Thursday, December 24, 2009

Farewell, then, the noughties... what's 2010 got in store?

Well, this is probably my last post of not just the year, but a whole decade. And that gives us quite a lot to look back on; here’s a list from off the top of my head. They’re largely negative, but that’s only because it’s bad things which make the news…

  • the biggest debt pile in history
  • a Labour administration that oddly turned out to be neither pro-union nor pro-business
  • the real rise of India and especially China; with Brazil hot on their heels
  • a truly globalised economy; but with associated penalties to pay in food miles and climate change
  • the internet explosion – even your mum shops online
  • layers of ownership by multinationals – much UK infrastructure is foreign-owned; or supported by sovereign wealth funds
  • we still don’t seem to manufacture very much
  • Mr Brown sold your gold and regrets it

So, where do we stand today? I have a few predictions to make; so let’s see how many come true…

  • The recession may have ‘officially’ ended; but its effects will last a very long time. Productivity is already looking up; but unemployment will continue to rise into the third quarter of 2010, and stay high for much longer than expected.
  • Taxes will rise permanently; whoever is in power. However, I predict a Conservative win at the general election (which I think will be in March or April); and David Cameron will keep the 50% tax rate and other punitive rates created by Gordon Brown.
  • Expect the idea of a Tobin Tax on financial market transactions to gain support. Expect the bankers’ bonus hoo-hah to die down.
  • Business will finally be appreciated as the engine room of the economy – and small business the quickest win of all. Expect to see fairly innovative approaches to getting people into work and business; remember, paying people to stay on the dole is the worst result of all for our limping economy.
  • A cheaper pound also supports our export markets. This is a once-in-an-economic-cycle chance to reinvest in manufacturing and exporting from our industrial heartlands. I would like to see our manufacturing base increase.
  • Dumb businesses will fail. I have spent a long time working in the internet sector, and I have lost count of the number of fly-by-night propositions which have come and gone. Some have stayed and succeeded through luck alone. The great Warren Buffett said “Only when the tide goes out do you discover who’s been swimming naked”; and the tide is now definitiely out. There are too many life-coaches, too many Facebook Apps and all the rest of it. In Mr Buffett’s brutal ocean, it’s time for the skinny-dippers to go!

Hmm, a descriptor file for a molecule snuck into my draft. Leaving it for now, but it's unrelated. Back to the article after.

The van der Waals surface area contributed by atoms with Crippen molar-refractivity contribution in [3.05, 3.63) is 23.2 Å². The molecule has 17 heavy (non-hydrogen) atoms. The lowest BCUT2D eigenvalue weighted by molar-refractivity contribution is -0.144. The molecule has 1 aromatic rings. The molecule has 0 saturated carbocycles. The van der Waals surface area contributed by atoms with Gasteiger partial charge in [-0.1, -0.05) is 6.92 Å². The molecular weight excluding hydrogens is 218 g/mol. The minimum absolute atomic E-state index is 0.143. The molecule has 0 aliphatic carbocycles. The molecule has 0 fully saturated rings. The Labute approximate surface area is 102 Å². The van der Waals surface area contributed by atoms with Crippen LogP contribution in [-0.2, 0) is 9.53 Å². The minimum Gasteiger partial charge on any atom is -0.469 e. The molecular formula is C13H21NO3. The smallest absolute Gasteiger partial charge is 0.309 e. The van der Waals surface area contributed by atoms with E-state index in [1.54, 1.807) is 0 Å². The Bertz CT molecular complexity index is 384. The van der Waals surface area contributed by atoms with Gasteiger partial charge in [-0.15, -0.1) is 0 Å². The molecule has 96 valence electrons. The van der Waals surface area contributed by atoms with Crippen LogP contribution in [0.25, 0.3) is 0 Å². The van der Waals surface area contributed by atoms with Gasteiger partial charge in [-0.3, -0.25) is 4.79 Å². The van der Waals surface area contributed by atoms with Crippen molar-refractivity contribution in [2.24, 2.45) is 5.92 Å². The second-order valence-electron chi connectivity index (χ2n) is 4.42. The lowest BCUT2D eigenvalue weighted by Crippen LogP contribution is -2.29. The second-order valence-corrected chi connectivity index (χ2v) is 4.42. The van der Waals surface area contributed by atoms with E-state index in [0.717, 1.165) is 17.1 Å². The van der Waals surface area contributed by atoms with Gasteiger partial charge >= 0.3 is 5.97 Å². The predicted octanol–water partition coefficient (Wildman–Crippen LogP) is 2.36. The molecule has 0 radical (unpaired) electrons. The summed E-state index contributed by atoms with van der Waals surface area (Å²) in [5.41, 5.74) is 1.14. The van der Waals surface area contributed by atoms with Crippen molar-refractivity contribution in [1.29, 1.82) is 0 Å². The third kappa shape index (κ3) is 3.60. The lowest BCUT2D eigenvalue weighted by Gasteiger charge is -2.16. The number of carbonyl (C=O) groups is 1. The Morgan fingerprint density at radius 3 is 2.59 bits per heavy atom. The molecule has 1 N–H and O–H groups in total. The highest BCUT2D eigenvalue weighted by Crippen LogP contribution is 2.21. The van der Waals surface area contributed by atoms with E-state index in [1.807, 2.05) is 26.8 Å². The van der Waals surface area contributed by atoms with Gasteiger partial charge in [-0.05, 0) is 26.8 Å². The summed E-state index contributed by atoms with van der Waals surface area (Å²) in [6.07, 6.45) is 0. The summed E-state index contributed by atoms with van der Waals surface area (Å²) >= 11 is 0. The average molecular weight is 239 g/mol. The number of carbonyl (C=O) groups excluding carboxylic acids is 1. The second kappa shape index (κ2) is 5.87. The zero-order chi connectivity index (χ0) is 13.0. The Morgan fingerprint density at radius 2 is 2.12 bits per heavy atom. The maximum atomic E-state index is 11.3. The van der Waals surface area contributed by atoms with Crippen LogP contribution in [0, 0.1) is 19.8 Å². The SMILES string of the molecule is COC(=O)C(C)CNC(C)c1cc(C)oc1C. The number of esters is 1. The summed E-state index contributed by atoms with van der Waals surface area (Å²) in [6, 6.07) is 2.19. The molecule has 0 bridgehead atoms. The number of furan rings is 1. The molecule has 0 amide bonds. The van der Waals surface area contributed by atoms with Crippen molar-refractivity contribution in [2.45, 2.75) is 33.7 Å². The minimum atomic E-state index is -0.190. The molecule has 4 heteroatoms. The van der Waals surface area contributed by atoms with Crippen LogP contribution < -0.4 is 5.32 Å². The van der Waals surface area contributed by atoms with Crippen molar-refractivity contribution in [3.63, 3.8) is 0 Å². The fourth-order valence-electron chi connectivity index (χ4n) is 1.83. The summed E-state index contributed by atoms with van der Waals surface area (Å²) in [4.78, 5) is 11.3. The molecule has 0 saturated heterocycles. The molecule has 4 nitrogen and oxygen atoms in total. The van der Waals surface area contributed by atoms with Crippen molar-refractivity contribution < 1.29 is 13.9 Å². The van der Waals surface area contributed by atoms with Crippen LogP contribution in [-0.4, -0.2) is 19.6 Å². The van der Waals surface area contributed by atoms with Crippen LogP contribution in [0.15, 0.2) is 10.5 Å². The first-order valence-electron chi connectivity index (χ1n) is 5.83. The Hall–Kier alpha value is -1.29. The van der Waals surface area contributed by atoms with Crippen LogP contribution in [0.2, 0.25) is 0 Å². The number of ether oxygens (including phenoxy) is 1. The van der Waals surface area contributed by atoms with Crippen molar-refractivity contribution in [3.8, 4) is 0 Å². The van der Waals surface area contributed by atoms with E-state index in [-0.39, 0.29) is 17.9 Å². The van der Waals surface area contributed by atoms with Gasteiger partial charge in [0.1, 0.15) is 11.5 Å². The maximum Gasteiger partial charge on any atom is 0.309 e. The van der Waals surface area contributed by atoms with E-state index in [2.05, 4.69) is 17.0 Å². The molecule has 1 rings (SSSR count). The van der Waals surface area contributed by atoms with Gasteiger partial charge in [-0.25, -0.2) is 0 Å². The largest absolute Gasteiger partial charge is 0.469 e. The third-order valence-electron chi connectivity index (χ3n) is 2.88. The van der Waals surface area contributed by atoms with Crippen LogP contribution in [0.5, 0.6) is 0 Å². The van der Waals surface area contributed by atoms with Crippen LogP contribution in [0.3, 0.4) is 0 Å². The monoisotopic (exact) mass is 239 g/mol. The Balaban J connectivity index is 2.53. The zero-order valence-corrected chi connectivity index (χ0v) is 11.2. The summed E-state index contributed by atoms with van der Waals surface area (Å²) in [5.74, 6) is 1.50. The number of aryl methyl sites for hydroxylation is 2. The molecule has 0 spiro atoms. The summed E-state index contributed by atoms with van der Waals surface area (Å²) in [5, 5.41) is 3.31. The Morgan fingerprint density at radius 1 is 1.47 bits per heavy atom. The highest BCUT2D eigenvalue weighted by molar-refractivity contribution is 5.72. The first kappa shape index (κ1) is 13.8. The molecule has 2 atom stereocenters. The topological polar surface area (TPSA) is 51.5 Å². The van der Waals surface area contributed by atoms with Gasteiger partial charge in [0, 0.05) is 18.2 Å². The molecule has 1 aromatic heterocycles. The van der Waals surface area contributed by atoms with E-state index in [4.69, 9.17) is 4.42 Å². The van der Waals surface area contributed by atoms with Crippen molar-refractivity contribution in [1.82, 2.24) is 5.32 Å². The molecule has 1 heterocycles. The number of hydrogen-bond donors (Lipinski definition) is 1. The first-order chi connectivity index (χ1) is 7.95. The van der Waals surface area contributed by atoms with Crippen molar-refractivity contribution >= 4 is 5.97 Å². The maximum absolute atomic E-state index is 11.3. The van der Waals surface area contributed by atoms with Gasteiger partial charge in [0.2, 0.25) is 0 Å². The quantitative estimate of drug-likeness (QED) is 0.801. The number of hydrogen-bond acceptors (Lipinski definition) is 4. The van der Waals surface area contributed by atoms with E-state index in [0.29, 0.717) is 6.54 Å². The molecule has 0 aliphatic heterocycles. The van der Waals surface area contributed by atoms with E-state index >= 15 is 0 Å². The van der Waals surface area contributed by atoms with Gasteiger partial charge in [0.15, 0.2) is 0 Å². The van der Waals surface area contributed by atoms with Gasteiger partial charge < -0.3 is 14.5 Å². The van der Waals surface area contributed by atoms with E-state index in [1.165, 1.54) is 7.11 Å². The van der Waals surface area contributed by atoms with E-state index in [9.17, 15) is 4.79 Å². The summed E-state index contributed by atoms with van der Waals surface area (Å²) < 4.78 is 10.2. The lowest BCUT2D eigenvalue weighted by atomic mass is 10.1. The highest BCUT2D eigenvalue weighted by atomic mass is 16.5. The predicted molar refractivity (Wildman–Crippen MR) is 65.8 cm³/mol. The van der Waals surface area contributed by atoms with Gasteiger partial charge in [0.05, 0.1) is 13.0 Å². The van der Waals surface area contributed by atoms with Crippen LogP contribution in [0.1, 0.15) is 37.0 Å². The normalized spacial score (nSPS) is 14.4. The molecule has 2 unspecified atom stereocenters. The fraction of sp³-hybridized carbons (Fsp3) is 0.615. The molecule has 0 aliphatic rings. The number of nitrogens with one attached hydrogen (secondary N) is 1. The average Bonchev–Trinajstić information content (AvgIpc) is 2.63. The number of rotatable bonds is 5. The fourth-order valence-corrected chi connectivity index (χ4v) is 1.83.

• …but there’s hope for even the skinny-dippers. As I said early last year, we have the most mobile workforce ever; with access to more employment information than ever; with better access to training, further education and reskilling than ever. It’s never a great time to change careers, but it’s certainly never been more of an option.
  • Britain will continue to rediscover saving. The obsessively consumer society is gone (thank goodness). I hope we’ll remember that life doesn’t just revolve around having a new plasma screen. We’re already saving more than we ever did in the past 20 years, and I think that’s going to continue.

So there it is – find this post again at the end of next year, and see whether I was talking sense – or letting the tide go out along with my Speedos. [NB: That was irony. I promise, I have never, ever, worn Speedos...] May I wish you the very finest compliments of the season; a few days off with friends and family, and every success in 2010.


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